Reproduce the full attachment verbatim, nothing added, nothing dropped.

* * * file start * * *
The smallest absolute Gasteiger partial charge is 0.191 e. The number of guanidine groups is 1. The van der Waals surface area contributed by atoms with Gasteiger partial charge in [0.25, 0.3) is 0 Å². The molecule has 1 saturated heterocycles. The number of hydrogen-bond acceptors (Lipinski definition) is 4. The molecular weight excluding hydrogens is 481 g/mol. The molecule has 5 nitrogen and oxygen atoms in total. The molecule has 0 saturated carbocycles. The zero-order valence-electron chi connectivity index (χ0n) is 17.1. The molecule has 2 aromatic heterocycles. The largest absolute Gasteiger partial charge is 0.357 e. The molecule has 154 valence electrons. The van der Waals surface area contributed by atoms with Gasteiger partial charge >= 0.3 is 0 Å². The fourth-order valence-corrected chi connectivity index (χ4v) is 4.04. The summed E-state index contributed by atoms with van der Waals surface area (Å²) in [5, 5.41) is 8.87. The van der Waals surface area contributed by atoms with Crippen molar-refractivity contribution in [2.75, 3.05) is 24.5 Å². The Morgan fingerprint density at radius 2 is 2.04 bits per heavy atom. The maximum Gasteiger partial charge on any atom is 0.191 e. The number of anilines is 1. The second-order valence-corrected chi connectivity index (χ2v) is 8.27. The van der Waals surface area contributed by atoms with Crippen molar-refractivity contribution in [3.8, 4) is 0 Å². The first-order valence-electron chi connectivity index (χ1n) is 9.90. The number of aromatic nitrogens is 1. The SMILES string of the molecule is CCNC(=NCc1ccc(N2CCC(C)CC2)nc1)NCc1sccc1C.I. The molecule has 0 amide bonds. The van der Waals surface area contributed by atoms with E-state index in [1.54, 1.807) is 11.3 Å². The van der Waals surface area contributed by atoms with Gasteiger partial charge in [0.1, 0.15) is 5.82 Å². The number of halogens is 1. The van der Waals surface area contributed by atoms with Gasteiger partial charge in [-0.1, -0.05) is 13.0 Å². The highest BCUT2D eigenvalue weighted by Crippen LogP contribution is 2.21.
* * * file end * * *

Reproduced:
The smallest absolute Gasteiger partial charge is 0.191 e. The number of guanidine groups is 1. The van der Waals surface area contributed by atoms with Gasteiger partial charge in [0.25, 0.3) is 0 Å². The molecule has 1 saturated heterocycles. The number of hydrogen-bond acceptors (Lipinski definition) is 4. The molecular weight excluding hydrogens is 481 g/mol. The molecule has 5 nitrogen and oxygen atoms in total. The molecule has 0 saturated carbocycles. The zero-order valence-electron chi connectivity index (χ0n) is 17.1. The molecule has 2 aromatic heterocycles. The largest absolute Gasteiger partial charge is 0.357 e. The molecule has 154 valence electrons. The van der Waals surface area contributed by atoms with Gasteiger partial charge >= 0.3 is 0 Å². The fourth-order valence-corrected chi connectivity index (χ4v) is 4.04. The summed E-state index contributed by atoms with van der Waals surface area (Å²) in [5, 5.41) is 8.87. The van der Waals surface area contributed by atoms with Crippen molar-refractivity contribution in [2.75, 3.05) is 24.5 Å². The Morgan fingerprint density at radius 2 is 2.04 bits per heavy atom. The maximum Gasteiger partial charge on any atom is 0.191 e. The number of anilines is 1. The second-order valence-corrected chi connectivity index (χ2v) is 8.27. The van der Waals surface area contributed by atoms with Crippen molar-refractivity contribution in [3.8, 4) is 0 Å². The first-order valence-electron chi connectivity index (χ1n) is 9.90. The number of aromatic nitrogens is 1. The SMILES string of the molecule is CCNC(=NCc1ccc(N2CCC(C)CC2)nc1)NCc1sccc1C.I. The molecule has 0 amide bonds. The van der Waals surface area contributed by atoms with E-state index in [1.54, 1.807) is 11.3 Å². The van der Waals surface area contributed by atoms with Gasteiger partial charge in [0.1, 0.15) is 5.82 Å². The number of halogens is 1. The van der Waals surface area contributed by atoms with Gasteiger partial charge in [-0.1, -0.05) is 13.0 Å². The highest BCUT2D eigenvalue weighted by Crippen LogP contribution is 2.21.